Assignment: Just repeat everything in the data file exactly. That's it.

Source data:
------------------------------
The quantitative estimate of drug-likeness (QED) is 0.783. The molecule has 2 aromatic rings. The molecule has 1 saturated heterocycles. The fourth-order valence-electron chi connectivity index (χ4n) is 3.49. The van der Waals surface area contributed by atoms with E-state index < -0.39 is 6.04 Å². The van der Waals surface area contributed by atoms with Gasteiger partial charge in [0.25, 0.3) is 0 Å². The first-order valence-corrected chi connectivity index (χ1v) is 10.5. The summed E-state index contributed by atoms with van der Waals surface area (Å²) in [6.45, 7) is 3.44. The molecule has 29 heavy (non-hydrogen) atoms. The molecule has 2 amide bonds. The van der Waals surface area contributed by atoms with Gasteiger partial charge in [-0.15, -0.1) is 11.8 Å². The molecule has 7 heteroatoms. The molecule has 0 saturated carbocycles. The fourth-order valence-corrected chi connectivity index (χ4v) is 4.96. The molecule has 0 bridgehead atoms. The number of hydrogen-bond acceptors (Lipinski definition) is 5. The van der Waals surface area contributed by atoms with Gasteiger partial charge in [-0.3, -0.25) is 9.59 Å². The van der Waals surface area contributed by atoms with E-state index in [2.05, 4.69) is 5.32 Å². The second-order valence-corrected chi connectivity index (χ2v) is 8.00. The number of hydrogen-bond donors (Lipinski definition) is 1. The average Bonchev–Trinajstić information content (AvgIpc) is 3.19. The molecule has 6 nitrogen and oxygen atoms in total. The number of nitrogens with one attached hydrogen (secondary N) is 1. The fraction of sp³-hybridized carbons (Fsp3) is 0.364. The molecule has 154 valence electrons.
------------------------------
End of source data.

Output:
The quantitative estimate of drug-likeness (QED) is 0.783. The molecule has 2 aromatic rings. The molecule has 1 saturated heterocycles. The fourth-order valence-electron chi connectivity index (χ4n) is 3.49. The van der Waals surface area contributed by atoms with E-state index < -0.39 is 6.04 Å². The van der Waals surface area contributed by atoms with Gasteiger partial charge in [0.25, 0.3) is 0 Å². The first-order valence-corrected chi connectivity index (χ1v) is 10.5. The summed E-state index contributed by atoms with van der Waals surface area (Å²) in [6.45, 7) is 3.44. The molecule has 29 heavy (non-hydrogen) atoms. The molecule has 2 amide bonds. The van der Waals surface area contributed by atoms with Gasteiger partial charge in [-0.15, -0.1) is 11.8 Å². The molecule has 7 heteroatoms. The molecule has 0 saturated carbocycles. The fourth-order valence-corrected chi connectivity index (χ4v) is 4.96. The molecule has 0 bridgehead atoms. The number of hydrogen-bond acceptors (Lipinski definition) is 5. The van der Waals surface area contributed by atoms with Gasteiger partial charge in [-0.3, -0.25) is 9.59 Å². The van der Waals surface area contributed by atoms with E-state index in [2.05, 4.69) is 5.32 Å². The second-order valence-corrected chi connectivity index (χ2v) is 8.00. The number of hydrogen-bond donors (Lipinski definition) is 1. The average Bonchev–Trinajstić information content (AvgIpc) is 3.19. The molecule has 6 nitrogen and oxygen atoms in total. The number of nitrogens with one attached hydrogen (secondary N) is 1. The fraction of sp³-hybridized carbons (Fsp3) is 0.364. The molecule has 154 valence electrons.